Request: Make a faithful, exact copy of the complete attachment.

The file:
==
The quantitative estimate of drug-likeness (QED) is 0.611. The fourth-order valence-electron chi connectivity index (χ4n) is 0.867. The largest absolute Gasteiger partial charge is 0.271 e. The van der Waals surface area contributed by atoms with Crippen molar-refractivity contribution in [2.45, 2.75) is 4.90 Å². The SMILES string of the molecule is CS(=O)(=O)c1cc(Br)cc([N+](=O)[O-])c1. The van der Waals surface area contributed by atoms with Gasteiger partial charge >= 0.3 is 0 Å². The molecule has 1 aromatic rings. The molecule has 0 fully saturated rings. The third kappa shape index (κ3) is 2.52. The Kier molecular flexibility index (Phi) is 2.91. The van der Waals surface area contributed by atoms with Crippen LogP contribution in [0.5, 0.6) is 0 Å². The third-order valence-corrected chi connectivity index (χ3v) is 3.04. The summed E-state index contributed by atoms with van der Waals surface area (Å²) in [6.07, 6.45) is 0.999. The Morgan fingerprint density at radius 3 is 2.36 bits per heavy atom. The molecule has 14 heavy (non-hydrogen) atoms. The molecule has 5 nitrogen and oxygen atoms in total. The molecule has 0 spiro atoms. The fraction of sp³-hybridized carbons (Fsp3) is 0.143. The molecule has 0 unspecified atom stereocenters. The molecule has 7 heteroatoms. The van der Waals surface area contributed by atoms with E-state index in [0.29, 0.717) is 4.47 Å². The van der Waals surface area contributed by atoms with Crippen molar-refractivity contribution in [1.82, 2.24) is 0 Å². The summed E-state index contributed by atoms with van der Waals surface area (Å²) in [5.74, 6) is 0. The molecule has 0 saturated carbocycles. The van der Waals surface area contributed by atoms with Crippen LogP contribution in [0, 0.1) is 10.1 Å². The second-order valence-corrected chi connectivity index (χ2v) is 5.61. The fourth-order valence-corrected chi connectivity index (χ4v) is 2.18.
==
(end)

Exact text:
The quantitative estimate of drug-likeness (QED) is 0.611. The fourth-order valence-electron chi connectivity index (χ4n) is 0.867. The largest absolute Gasteiger partial charge is 0.271 e. The van der Waals surface area contributed by atoms with Crippen molar-refractivity contribution in [2.45, 2.75) is 4.90 Å². The SMILES string of the molecule is CS(=O)(=O)c1cc(Br)cc([N+](=O)[O-])c1. The van der Waals surface area contributed by atoms with Gasteiger partial charge >= 0.3 is 0 Å². The molecule has 1 aromatic rings. The molecule has 0 fully saturated rings. The third kappa shape index (κ3) is 2.52. The Kier molecular flexibility index (Phi) is 2.91. The van der Waals surface area contributed by atoms with Crippen LogP contribution in [0.5, 0.6) is 0 Å². The third-order valence-corrected chi connectivity index (χ3v) is 3.04. The summed E-state index contributed by atoms with van der Waals surface area (Å²) in [6.07, 6.45) is 0.999. The Morgan fingerprint density at radius 3 is 2.36 bits per heavy atom. The molecule has 14 heavy (non-hydrogen) atoms. The molecule has 5 nitrogen and oxygen atoms in total. The molecule has 0 spiro atoms. The fraction of sp³-hybridized carbons (Fsp3) is 0.143. The molecule has 0 unspecified atom stereocenters. The molecule has 7 heteroatoms. The van der Waals surface area contributed by atoms with E-state index in [0.29, 0.717) is 4.47 Å². The van der Waals surface area contributed by atoms with Crippen molar-refractivity contribution in [1.82, 2.24) is 0 Å². The summed E-state index contributed by atoms with van der Waals surface area (Å²) in [5.74, 6) is 0. The molecule has 0 saturated carbocycles. The van der Waals surface area contributed by atoms with Crippen LogP contribution in [0, 0.1) is 10.1 Å². The second-order valence-corrected chi connectivity index (χ2v) is 5.61. The fourth-order valence-corrected chi connectivity index (χ4v) is 2.18.